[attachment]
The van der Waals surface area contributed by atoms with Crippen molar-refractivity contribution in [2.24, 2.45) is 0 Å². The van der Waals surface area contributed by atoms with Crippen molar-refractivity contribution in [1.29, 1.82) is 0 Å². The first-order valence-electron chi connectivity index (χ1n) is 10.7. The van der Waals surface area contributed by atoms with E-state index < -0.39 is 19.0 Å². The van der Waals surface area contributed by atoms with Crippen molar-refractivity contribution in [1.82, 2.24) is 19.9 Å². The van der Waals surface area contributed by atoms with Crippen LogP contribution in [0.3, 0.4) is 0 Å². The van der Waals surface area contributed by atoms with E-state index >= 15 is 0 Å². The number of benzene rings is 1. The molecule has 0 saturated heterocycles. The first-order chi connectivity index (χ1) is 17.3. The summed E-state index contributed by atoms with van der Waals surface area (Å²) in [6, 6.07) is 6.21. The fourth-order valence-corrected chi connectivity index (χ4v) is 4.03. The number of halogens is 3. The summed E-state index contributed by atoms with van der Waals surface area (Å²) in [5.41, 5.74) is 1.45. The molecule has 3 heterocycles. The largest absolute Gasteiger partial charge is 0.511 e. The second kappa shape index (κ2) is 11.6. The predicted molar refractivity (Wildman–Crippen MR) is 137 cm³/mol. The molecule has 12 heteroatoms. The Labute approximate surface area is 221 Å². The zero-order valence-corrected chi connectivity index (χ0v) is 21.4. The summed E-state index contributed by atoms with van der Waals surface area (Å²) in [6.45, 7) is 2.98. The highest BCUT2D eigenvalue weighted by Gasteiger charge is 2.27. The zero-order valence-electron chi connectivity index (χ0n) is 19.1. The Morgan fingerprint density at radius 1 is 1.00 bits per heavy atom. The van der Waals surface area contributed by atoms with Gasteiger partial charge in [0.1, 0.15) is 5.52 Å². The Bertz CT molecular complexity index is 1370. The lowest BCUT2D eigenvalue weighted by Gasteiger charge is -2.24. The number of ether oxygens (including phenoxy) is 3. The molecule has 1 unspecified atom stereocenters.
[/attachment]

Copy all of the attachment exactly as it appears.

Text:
The van der Waals surface area contributed by atoms with Crippen molar-refractivity contribution in [2.24, 2.45) is 0 Å². The van der Waals surface area contributed by atoms with Crippen molar-refractivity contribution in [1.29, 1.82) is 0 Å². The first-order valence-electron chi connectivity index (χ1n) is 10.7. The van der Waals surface area contributed by atoms with E-state index < -0.39 is 19.0 Å². The van der Waals surface area contributed by atoms with Crippen molar-refractivity contribution in [1.82, 2.24) is 19.9 Å². The van der Waals surface area contributed by atoms with Crippen LogP contribution in [0.3, 0.4) is 0 Å². The van der Waals surface area contributed by atoms with E-state index >= 15 is 0 Å². The number of benzene rings is 1. The molecule has 0 saturated heterocycles. The first-order chi connectivity index (χ1) is 17.3. The summed E-state index contributed by atoms with van der Waals surface area (Å²) in [6, 6.07) is 6.21. The fourth-order valence-corrected chi connectivity index (χ4v) is 4.03. The number of halogens is 3. The summed E-state index contributed by atoms with van der Waals surface area (Å²) in [5.41, 5.74) is 1.45. The molecule has 3 heterocycles. The largest absolute Gasteiger partial charge is 0.511 e. The second kappa shape index (κ2) is 11.6. The predicted molar refractivity (Wildman–Crippen MR) is 137 cm³/mol. The molecule has 12 heteroatoms. The Labute approximate surface area is 221 Å². The zero-order valence-corrected chi connectivity index (χ0v) is 21.4. The summed E-state index contributed by atoms with van der Waals surface area (Å²) in [6.45, 7) is 2.98. The highest BCUT2D eigenvalue weighted by Gasteiger charge is 2.27. The zero-order valence-electron chi connectivity index (χ0n) is 19.1. The Morgan fingerprint density at radius 1 is 1.00 bits per heavy atom. The van der Waals surface area contributed by atoms with Gasteiger partial charge in [0.1, 0.15) is 5.52 Å². The Bertz CT molecular complexity index is 1370. The lowest BCUT2D eigenvalue weighted by Gasteiger charge is -2.24. The number of ether oxygens (including phenoxy) is 3. The molecule has 1 unspecified atom stereocenters.